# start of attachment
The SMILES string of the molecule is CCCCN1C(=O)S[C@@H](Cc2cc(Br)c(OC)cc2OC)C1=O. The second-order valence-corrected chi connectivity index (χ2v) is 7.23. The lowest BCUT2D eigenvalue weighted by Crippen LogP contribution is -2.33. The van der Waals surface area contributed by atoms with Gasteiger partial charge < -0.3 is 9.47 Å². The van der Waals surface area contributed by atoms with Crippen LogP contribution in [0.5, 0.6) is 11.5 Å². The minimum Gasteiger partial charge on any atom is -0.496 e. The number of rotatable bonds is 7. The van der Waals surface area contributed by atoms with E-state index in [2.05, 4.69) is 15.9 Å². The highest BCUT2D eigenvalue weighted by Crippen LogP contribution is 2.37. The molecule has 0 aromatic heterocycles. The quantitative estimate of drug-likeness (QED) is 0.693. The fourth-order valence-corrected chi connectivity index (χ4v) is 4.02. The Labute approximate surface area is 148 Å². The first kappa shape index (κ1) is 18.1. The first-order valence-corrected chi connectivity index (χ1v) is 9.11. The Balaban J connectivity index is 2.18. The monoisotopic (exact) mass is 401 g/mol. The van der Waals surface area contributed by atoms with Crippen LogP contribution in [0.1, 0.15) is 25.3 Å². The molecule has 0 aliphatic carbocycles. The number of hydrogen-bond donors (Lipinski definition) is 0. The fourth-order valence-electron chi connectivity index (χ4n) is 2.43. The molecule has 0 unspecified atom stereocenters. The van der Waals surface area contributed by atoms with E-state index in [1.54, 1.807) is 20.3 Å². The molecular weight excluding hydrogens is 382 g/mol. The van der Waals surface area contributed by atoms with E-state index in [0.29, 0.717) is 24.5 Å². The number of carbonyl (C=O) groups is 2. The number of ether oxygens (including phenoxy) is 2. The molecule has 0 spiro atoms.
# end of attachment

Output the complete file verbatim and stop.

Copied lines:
The SMILES string of the molecule is CCCCN1C(=O)S[C@@H](Cc2cc(Br)c(OC)cc2OC)C1=O. The second-order valence-corrected chi connectivity index (χ2v) is 7.23. The lowest BCUT2D eigenvalue weighted by Crippen LogP contribution is -2.33. The van der Waals surface area contributed by atoms with Gasteiger partial charge < -0.3 is 9.47 Å². The van der Waals surface area contributed by atoms with Crippen LogP contribution in [0.5, 0.6) is 11.5 Å². The minimum Gasteiger partial charge on any atom is -0.496 e. The number of rotatable bonds is 7. The van der Waals surface area contributed by atoms with E-state index in [2.05, 4.69) is 15.9 Å². The highest BCUT2D eigenvalue weighted by Crippen LogP contribution is 2.37. The molecule has 0 aromatic heterocycles. The quantitative estimate of drug-likeness (QED) is 0.693. The fourth-order valence-corrected chi connectivity index (χ4v) is 4.02. The Labute approximate surface area is 148 Å². The first kappa shape index (κ1) is 18.1. The first-order valence-corrected chi connectivity index (χ1v) is 9.11. The Balaban J connectivity index is 2.18. The monoisotopic (exact) mass is 401 g/mol. The van der Waals surface area contributed by atoms with Crippen LogP contribution in [0.1, 0.15) is 25.3 Å². The molecule has 0 aliphatic carbocycles. The number of hydrogen-bond donors (Lipinski definition) is 0. The fourth-order valence-electron chi connectivity index (χ4n) is 2.43. The molecule has 0 unspecified atom stereocenters. The van der Waals surface area contributed by atoms with E-state index in [1.54, 1.807) is 20.3 Å². The molecular weight excluding hydrogens is 382 g/mol. The van der Waals surface area contributed by atoms with E-state index in [0.29, 0.717) is 24.5 Å². The number of carbonyl (C=O) groups is 2. The number of ether oxygens (including phenoxy) is 2. The molecule has 0 spiro atoms.